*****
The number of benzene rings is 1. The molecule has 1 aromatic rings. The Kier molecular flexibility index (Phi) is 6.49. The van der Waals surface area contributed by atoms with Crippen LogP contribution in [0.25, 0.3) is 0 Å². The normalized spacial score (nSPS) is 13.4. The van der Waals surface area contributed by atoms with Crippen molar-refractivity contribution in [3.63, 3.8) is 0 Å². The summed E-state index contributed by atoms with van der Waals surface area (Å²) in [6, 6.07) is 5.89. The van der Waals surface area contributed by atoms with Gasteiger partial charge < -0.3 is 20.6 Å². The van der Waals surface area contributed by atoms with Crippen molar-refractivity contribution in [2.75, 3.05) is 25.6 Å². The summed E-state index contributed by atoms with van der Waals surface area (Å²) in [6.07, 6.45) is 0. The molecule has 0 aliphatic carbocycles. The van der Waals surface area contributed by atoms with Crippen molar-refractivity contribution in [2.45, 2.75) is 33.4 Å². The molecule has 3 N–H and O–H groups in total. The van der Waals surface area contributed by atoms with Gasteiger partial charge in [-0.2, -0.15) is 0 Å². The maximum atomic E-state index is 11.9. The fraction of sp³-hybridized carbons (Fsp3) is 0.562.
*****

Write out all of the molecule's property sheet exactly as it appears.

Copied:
The number of benzene rings is 1. The molecule has 1 aromatic rings. The Kier molecular flexibility index (Phi) is 6.49. The van der Waals surface area contributed by atoms with Crippen LogP contribution in [0.25, 0.3) is 0 Å². The normalized spacial score (nSPS) is 13.4. The van der Waals surface area contributed by atoms with Crippen molar-refractivity contribution in [3.63, 3.8) is 0 Å². The summed E-state index contributed by atoms with van der Waals surface area (Å²) in [6, 6.07) is 5.89. The van der Waals surface area contributed by atoms with Gasteiger partial charge < -0.3 is 20.6 Å². The van der Waals surface area contributed by atoms with Crippen molar-refractivity contribution in [2.75, 3.05) is 25.6 Å². The summed E-state index contributed by atoms with van der Waals surface area (Å²) in [6.07, 6.45) is 0. The molecule has 0 aliphatic carbocycles. The van der Waals surface area contributed by atoms with Crippen molar-refractivity contribution in [2.45, 2.75) is 33.4 Å². The molecule has 3 N–H and O–H groups in total. The van der Waals surface area contributed by atoms with Gasteiger partial charge in [-0.2, -0.15) is 0 Å². The maximum atomic E-state index is 11.9. The fraction of sp³-hybridized carbons (Fsp3) is 0.562.